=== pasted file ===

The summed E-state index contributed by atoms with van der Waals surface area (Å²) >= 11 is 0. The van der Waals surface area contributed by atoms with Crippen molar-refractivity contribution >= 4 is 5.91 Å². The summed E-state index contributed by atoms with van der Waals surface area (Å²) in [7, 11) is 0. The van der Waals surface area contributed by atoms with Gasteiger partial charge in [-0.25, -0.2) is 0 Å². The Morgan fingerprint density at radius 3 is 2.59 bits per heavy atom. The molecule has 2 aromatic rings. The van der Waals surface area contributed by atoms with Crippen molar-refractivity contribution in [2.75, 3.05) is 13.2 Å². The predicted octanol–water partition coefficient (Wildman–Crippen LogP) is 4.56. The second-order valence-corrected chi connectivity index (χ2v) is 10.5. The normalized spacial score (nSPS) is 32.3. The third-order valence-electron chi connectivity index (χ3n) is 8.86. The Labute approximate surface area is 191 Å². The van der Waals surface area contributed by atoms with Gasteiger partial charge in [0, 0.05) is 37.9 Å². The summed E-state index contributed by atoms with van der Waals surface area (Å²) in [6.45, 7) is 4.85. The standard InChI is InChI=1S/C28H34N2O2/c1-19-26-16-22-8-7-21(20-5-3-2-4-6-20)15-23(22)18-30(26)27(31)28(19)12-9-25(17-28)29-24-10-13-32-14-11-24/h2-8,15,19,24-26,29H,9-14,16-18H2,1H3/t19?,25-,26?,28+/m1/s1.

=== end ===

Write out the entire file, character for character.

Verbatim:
The summed E-state index contributed by atoms with van der Waals surface area (Å²) >= 11 is 0. The van der Waals surface area contributed by atoms with Crippen molar-refractivity contribution >= 4 is 5.91 Å². The summed E-state index contributed by atoms with van der Waals surface area (Å²) in [7, 11) is 0. The van der Waals surface area contributed by atoms with Gasteiger partial charge in [-0.25, -0.2) is 0 Å². The Morgan fingerprint density at radius 3 is 2.59 bits per heavy atom. The molecule has 2 aromatic rings. The van der Waals surface area contributed by atoms with Crippen molar-refractivity contribution in [2.75, 3.05) is 13.2 Å². The predicted octanol–water partition coefficient (Wildman–Crippen LogP) is 4.56. The second-order valence-corrected chi connectivity index (χ2v) is 10.5. The normalized spacial score (nSPS) is 32.3. The third-order valence-electron chi connectivity index (χ3n) is 8.86. The Labute approximate surface area is 191 Å². The van der Waals surface area contributed by atoms with Gasteiger partial charge in [0, 0.05) is 37.9 Å². The summed E-state index contributed by atoms with van der Waals surface area (Å²) in [6.45, 7) is 4.85. The standard InChI is InChI=1S/C28H34N2O2/c1-19-26-16-22-8-7-21(20-5-3-2-4-6-20)15-23(22)18-30(26)27(31)28(19)12-9-25(17-28)29-24-10-13-32-14-11-24/h2-8,15,19,24-26,29H,9-14,16-18H2,1H3/t19?,25-,26?,28+/m1/s1.